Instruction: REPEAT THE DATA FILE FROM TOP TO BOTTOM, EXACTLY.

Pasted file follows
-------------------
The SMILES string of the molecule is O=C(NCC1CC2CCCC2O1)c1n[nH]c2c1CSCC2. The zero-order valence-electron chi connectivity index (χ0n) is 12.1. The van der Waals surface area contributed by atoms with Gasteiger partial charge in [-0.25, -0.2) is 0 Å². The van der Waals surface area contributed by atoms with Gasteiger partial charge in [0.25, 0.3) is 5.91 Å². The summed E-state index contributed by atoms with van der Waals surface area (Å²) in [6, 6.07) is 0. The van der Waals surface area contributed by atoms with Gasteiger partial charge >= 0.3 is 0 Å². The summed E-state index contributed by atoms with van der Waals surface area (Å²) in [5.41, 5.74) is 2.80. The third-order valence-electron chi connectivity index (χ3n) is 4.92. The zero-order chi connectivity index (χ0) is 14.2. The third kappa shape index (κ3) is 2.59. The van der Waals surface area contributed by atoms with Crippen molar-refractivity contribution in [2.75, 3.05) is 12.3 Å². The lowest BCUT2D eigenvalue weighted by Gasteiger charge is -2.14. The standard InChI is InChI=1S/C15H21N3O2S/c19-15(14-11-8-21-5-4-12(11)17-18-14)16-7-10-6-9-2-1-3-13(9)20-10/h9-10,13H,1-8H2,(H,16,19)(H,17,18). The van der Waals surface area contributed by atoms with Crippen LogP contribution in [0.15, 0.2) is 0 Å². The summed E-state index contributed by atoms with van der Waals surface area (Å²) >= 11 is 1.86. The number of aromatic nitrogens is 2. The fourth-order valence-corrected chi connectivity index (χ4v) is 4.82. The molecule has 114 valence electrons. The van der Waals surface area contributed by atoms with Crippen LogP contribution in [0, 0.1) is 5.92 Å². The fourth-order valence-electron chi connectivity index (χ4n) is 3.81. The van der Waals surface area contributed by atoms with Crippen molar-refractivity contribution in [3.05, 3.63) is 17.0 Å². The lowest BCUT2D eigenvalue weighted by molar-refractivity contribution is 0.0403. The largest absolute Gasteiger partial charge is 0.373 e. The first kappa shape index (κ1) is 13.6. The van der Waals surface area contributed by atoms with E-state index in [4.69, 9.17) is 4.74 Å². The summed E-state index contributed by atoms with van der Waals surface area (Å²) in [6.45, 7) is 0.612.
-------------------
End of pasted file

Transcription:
The SMILES string of the molecule is O=C(NCC1CC2CCCC2O1)c1n[nH]c2c1CSCC2. The zero-order valence-electron chi connectivity index (χ0n) is 12.1. The van der Waals surface area contributed by atoms with Gasteiger partial charge in [-0.25, -0.2) is 0 Å². The van der Waals surface area contributed by atoms with Gasteiger partial charge in [0.25, 0.3) is 5.91 Å². The summed E-state index contributed by atoms with van der Waals surface area (Å²) in [6, 6.07) is 0. The van der Waals surface area contributed by atoms with Gasteiger partial charge >= 0.3 is 0 Å². The summed E-state index contributed by atoms with van der Waals surface area (Å²) in [5.41, 5.74) is 2.80. The third-order valence-electron chi connectivity index (χ3n) is 4.92. The zero-order chi connectivity index (χ0) is 14.2. The third kappa shape index (κ3) is 2.59. The van der Waals surface area contributed by atoms with Crippen molar-refractivity contribution in [2.75, 3.05) is 12.3 Å². The lowest BCUT2D eigenvalue weighted by Gasteiger charge is -2.14. The standard InChI is InChI=1S/C15H21N3O2S/c19-15(14-11-8-21-5-4-12(11)17-18-14)16-7-10-6-9-2-1-3-13(9)20-10/h9-10,13H,1-8H2,(H,16,19)(H,17,18). The van der Waals surface area contributed by atoms with Crippen LogP contribution in [0.15, 0.2) is 0 Å². The summed E-state index contributed by atoms with van der Waals surface area (Å²) >= 11 is 1.86. The number of aromatic nitrogens is 2. The fourth-order valence-corrected chi connectivity index (χ4v) is 4.82. The molecule has 114 valence electrons. The van der Waals surface area contributed by atoms with Crippen LogP contribution in [0, 0.1) is 5.92 Å². The fourth-order valence-electron chi connectivity index (χ4n) is 3.81. The van der Waals surface area contributed by atoms with Crippen molar-refractivity contribution in [3.05, 3.63) is 17.0 Å². The lowest BCUT2D eigenvalue weighted by molar-refractivity contribution is 0.0403. The largest absolute Gasteiger partial charge is 0.373 e. The first kappa shape index (κ1) is 13.6. The van der Waals surface area contributed by atoms with E-state index in [4.69, 9.17) is 4.74 Å². The summed E-state index contributed by atoms with van der Waals surface area (Å²) in [6.45, 7) is 0.612.